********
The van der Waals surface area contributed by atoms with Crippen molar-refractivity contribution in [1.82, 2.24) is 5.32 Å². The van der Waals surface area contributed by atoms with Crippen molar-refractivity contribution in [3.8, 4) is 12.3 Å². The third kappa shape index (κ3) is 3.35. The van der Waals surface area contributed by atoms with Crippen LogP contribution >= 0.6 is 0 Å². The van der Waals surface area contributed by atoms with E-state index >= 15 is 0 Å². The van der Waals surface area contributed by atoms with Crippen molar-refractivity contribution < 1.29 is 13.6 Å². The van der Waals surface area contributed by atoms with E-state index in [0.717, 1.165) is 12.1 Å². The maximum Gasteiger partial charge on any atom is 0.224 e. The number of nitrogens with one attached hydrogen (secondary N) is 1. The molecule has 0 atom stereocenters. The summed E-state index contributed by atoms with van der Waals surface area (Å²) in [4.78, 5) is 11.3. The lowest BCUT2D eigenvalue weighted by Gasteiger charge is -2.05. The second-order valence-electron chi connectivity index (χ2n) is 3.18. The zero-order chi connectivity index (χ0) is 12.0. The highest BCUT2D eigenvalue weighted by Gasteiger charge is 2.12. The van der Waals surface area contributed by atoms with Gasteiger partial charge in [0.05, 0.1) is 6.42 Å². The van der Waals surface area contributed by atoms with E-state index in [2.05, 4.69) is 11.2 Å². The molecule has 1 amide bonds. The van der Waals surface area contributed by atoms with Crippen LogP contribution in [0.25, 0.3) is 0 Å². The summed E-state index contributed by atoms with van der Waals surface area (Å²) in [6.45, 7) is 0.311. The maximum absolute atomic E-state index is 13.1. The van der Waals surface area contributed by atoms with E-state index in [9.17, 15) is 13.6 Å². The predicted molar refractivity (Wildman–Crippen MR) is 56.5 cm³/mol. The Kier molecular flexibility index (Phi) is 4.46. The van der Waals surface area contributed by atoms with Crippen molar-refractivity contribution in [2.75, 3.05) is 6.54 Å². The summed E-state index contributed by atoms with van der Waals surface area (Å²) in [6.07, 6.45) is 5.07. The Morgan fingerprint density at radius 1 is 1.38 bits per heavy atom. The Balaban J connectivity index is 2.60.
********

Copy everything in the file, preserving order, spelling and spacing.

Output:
The van der Waals surface area contributed by atoms with Crippen molar-refractivity contribution in [1.82, 2.24) is 5.32 Å². The van der Waals surface area contributed by atoms with Crippen molar-refractivity contribution in [3.8, 4) is 12.3 Å². The third kappa shape index (κ3) is 3.35. The van der Waals surface area contributed by atoms with Crippen LogP contribution >= 0.6 is 0 Å². The van der Waals surface area contributed by atoms with E-state index >= 15 is 0 Å². The van der Waals surface area contributed by atoms with Crippen molar-refractivity contribution < 1.29 is 13.6 Å². The van der Waals surface area contributed by atoms with E-state index in [0.717, 1.165) is 12.1 Å². The maximum Gasteiger partial charge on any atom is 0.224 e. The number of nitrogens with one attached hydrogen (secondary N) is 1. The molecule has 0 atom stereocenters. The summed E-state index contributed by atoms with van der Waals surface area (Å²) in [4.78, 5) is 11.3. The lowest BCUT2D eigenvalue weighted by Gasteiger charge is -2.05. The second-order valence-electron chi connectivity index (χ2n) is 3.18. The zero-order chi connectivity index (χ0) is 12.0. The highest BCUT2D eigenvalue weighted by Gasteiger charge is 2.12. The van der Waals surface area contributed by atoms with Gasteiger partial charge in [0.05, 0.1) is 6.42 Å². The van der Waals surface area contributed by atoms with E-state index in [2.05, 4.69) is 11.2 Å². The molecule has 1 amide bonds. The van der Waals surface area contributed by atoms with Crippen LogP contribution in [0.25, 0.3) is 0 Å². The summed E-state index contributed by atoms with van der Waals surface area (Å²) in [6.45, 7) is 0.311. The maximum absolute atomic E-state index is 13.1. The van der Waals surface area contributed by atoms with E-state index in [9.17, 15) is 13.6 Å². The predicted molar refractivity (Wildman–Crippen MR) is 56.5 cm³/mol. The Kier molecular flexibility index (Phi) is 4.46. The van der Waals surface area contributed by atoms with Crippen molar-refractivity contribution in [2.75, 3.05) is 6.54 Å². The summed E-state index contributed by atoms with van der Waals surface area (Å²) in [6.07, 6.45) is 5.07. The Morgan fingerprint density at radius 1 is 1.38 bits per heavy atom. The Balaban J connectivity index is 2.60.